WTO chief seeks text to advance debate over COVID-19 vaccine
GENEVA (AP) — The World Trade Organization chief appealed to member countries on Wednesday to quickly present and negotiate over a text that could temporarily ease trade rules that protect COVID-19 vaccine technology, as a way to ramp access to doses at a time of urgent need.
Director-General Ngozi Okonjo-Iweala spoke to a closed-door meeting of ambassadors from developing and developed countries that have been wrangling over the issue, but agree on the need for wider access to COVID-19 treatments, WTO spokesman Keith Rockwell said.
The WTO’s General Council — made up of ambassadors — was taking up the pivotal issue of a temporary waiver for intellectual property protections on COVID-19 vaccines and other tools that South Africa and India first proposed in October. The idea has gained support in the developing world and among some progressive lawmakers in the West.
“What was striking about today was this very strong declaration by all members on this shared objective — which is ramping up production and distribution of these vaccines and therapeutics and diagnostics in the developing world, where there is a great inequity in terms of of distribution,” Rockwell told reporters, summarizing the debate.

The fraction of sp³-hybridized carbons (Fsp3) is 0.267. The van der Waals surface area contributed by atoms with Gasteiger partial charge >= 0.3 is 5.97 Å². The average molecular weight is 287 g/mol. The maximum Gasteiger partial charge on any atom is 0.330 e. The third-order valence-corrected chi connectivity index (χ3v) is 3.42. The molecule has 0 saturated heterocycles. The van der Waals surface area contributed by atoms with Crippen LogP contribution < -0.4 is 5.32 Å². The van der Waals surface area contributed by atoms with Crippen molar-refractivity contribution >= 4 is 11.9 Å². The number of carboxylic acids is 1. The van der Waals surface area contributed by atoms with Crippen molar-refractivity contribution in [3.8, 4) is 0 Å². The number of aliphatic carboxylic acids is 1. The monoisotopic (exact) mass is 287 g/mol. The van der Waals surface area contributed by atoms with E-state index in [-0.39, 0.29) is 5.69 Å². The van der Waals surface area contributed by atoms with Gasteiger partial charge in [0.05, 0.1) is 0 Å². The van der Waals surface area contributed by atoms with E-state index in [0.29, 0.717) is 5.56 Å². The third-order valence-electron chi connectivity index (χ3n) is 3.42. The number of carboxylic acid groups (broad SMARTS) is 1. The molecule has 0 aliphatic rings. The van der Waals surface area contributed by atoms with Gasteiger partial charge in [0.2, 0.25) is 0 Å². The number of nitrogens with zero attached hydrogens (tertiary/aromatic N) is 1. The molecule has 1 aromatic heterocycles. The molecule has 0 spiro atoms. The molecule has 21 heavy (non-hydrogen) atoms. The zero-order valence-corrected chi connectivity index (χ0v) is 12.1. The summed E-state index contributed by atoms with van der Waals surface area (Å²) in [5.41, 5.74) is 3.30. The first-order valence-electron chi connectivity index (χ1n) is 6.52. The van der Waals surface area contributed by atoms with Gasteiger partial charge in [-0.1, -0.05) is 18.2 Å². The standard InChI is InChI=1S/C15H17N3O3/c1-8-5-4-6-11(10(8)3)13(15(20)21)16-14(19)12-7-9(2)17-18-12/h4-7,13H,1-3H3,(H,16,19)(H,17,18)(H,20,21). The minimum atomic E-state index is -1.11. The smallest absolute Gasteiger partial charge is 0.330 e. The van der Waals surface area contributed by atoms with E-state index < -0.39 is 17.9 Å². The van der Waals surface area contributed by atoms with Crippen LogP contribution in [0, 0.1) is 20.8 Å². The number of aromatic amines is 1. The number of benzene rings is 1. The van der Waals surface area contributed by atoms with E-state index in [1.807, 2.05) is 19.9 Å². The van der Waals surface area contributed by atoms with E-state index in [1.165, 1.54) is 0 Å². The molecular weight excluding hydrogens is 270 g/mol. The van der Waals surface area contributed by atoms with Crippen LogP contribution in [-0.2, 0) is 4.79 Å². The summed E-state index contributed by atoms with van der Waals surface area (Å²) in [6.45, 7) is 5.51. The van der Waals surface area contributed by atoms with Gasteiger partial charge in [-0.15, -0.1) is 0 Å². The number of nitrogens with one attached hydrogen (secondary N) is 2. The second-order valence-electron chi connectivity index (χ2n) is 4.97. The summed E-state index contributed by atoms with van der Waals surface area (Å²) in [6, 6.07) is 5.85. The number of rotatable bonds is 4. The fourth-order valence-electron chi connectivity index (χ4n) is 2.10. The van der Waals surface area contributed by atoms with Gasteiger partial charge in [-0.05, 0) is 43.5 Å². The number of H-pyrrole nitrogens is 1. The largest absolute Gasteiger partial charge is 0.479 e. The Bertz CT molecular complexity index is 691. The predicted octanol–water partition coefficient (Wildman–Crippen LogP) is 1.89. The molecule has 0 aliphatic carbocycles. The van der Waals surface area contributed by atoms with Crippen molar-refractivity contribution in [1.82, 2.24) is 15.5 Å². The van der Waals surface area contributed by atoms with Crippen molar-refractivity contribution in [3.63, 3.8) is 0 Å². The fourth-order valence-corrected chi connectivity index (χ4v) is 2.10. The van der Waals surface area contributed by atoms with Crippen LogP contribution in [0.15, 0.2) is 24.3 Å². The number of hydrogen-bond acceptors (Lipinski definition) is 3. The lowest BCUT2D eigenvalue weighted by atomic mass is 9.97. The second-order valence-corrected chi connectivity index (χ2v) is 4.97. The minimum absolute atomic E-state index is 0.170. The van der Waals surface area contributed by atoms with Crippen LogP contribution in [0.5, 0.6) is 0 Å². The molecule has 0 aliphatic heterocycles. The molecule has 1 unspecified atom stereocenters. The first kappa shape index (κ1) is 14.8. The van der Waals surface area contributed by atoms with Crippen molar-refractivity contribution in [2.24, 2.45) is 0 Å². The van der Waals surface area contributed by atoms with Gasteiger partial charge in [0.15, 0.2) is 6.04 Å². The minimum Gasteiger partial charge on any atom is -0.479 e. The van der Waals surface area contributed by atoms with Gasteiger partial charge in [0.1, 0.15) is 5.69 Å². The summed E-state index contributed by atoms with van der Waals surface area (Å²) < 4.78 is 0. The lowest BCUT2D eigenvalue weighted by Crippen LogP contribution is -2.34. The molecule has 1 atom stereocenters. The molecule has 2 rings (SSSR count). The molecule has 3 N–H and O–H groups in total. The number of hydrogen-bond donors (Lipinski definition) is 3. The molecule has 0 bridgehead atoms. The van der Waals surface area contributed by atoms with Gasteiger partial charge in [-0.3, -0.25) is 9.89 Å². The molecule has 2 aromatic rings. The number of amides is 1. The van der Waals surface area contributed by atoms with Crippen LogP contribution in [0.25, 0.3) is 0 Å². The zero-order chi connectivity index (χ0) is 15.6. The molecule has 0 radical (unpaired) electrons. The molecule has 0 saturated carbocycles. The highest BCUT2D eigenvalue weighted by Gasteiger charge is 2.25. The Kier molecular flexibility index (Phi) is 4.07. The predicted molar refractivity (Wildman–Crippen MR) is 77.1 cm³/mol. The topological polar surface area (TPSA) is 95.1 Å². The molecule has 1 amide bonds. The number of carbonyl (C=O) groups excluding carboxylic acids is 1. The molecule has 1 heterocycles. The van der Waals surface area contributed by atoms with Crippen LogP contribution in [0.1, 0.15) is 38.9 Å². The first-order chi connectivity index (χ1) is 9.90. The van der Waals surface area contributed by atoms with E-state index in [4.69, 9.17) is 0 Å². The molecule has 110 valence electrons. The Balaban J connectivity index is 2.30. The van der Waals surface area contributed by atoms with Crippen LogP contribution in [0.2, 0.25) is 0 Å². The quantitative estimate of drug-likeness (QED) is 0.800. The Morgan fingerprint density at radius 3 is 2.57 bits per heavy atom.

The United States, among other rich countries that have hesitated about or outright opposed the idea, is shaping up as a potential lynchpin — with the Biden administration seemingly on the fence about the matter.
White House press secretary Jen Psaki noted Wednesday that Biden had expressed support for similar waiver ideas during his campaign, but as president is running “a process ... that includes all stakeholders in the administration.”
“And that process will take a series of months, and requires a unanimous point of view to move forward,” she told reporters in Washington. “We take intellectual property incredibly seriously, and we also, though, are in the midst of a historic global pandemic, which requires a range of creative solutions.”